Before interviewing for the job as athletic director for Campbell, Omar Banks wanted to speak to his soon-to-be predecessor and find it out for himself: Is this job really as good as it seems?
Campbell’s teams were competitive across the board. Campus facilities were fairly new. The community surrounding the school appeared supportive and energetic.
From all indications, there weren’t any blatant causes for concern.
As enticing as that was, Banks still wanted to hear it from former Campbell athletic director, Bob Roller.
“I wanted to really understand and pick his brain to see what’s really going on,” Banks said after a press conference on Tuesday morning. “And he kind of confirmed everything.”
A lot of Campbell’s reason for recent success stems from Roller, who stepped down as athletic director in December 2018. In Roller’s tenure, Campbell won 15 conference titles and had its football program promoted to scholarship FCS status. Roller also oversaw several facility renovations, which included the expansion of the football and baseball stadiums.
This past season, Campbell won the 2018-19 Big South Sasser Cup Trophy, an award given to the best overall athletics program in the conference.
“Campbell is not broken,” Banks said. “It’s a great place. And I know people that have taken AD jobs where they had to go in and fix things before they could actually focus on growing it. I don’t think there’s anything broken. Again, from the outside looking in, this is perfect.”
Banks had served as chief financial officer at Virginia Tech since 2013. Per a press release, Banks saw an $11 million increase in total revenue. Before that, he worked at the Cincinnati, where he also supervised the budget.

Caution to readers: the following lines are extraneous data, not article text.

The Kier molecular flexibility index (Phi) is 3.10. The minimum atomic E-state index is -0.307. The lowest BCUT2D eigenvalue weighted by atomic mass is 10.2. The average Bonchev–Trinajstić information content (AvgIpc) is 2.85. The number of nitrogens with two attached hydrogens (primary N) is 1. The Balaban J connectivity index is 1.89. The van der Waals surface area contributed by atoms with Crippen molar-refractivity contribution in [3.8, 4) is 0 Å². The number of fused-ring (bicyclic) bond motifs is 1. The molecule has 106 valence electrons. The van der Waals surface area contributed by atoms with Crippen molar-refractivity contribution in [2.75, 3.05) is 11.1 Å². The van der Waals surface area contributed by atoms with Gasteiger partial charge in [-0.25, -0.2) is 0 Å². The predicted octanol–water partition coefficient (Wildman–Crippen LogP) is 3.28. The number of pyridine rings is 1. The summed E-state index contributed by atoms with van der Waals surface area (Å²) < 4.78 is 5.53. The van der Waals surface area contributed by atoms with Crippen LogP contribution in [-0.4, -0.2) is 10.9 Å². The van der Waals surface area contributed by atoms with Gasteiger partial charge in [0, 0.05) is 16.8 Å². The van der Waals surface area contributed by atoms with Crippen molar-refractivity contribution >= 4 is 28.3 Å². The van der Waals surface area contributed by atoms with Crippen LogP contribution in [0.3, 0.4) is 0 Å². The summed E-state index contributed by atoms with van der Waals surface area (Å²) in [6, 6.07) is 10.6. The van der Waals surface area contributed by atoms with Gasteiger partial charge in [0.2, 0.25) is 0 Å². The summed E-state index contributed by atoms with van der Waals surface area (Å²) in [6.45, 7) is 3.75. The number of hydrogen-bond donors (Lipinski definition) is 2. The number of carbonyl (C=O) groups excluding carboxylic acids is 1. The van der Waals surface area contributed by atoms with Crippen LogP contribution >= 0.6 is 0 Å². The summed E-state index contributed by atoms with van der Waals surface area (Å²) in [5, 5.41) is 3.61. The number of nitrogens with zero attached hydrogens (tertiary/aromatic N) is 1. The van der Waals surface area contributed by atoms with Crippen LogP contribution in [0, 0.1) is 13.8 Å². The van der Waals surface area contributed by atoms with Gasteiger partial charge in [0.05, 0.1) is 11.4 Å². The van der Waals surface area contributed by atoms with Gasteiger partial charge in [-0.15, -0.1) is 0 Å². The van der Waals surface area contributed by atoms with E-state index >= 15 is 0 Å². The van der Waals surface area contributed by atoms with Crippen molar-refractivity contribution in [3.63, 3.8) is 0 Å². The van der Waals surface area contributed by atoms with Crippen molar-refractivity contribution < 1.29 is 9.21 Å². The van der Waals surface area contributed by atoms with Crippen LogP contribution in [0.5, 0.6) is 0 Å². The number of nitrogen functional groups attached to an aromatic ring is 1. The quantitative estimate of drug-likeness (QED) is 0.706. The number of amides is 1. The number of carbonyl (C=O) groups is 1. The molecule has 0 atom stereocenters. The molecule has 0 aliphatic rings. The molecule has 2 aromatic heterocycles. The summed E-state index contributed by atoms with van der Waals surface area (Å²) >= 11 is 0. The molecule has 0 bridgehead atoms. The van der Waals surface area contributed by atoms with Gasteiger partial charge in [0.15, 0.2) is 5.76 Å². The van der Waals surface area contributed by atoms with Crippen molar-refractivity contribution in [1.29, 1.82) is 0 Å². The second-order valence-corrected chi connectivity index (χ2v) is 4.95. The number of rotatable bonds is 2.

“(Campbell has) a lot of the qualities that I can enhance,” Banks said. “That’s one of the things that attracted me to this opportunity. And so, really getting in and understanding all of the facets of the department of the university — those are the things I want to do. Build that mission statement, understand the trajectory that our coaches want us on, and just move us forward.”
For the school’s coaches, an ideal future for Campbell involves building program exposure.
“He’s going to bring that next step to where we need to go athletically, and that’s taking (Campbell) to a national brand, as opposed to just being a local brand,” said Mike Minter, Campbell’s head football coach. “The thing is, with momentum, the leader has got to let it keep going, and he’s the type of guy that can build upon what we’ve done.”
Campbell’s head baseball coach, Justin Haire, agreed with Minter.
“We want to continue to build and continue to have historic runs,” Haire said, referencing the baseball team’s success in the NCAA tournament this year. “We want every year to be historic, not just from the baseball side, but from the athletic department side, where we can continue to build on this success we’ve had.”
An internal search committee — composed of members of the school’s board of trustees, athletes, head coaches and administrators — invited three finalists to campus to meet with coaches and interview with school president Brad Creed.
“I’ve been hiring people for 30 years,” Creed said. “There was an engagement with him that I was really able to connect with. He has a strategic mind. He has a big heart for students. He embodied our mission.
“And I sense that he’s the kind of guy that knows how to get things done.”
After Tuesday’s press conference had ended, Banks shook hands with several members of the crowd who wanted to meet him — the same crowd that gave him a standing ovation when he was introduced a half-hour earlier.
When the crowd finally thinned out to where he had an uninterrupted moment, Banks asked his son to take a picture of him with his parents in front of the orange backdrop with Campbell signage.
It was as if he wanted to keep this moment forever, the moment when the job really was as good as it seemed.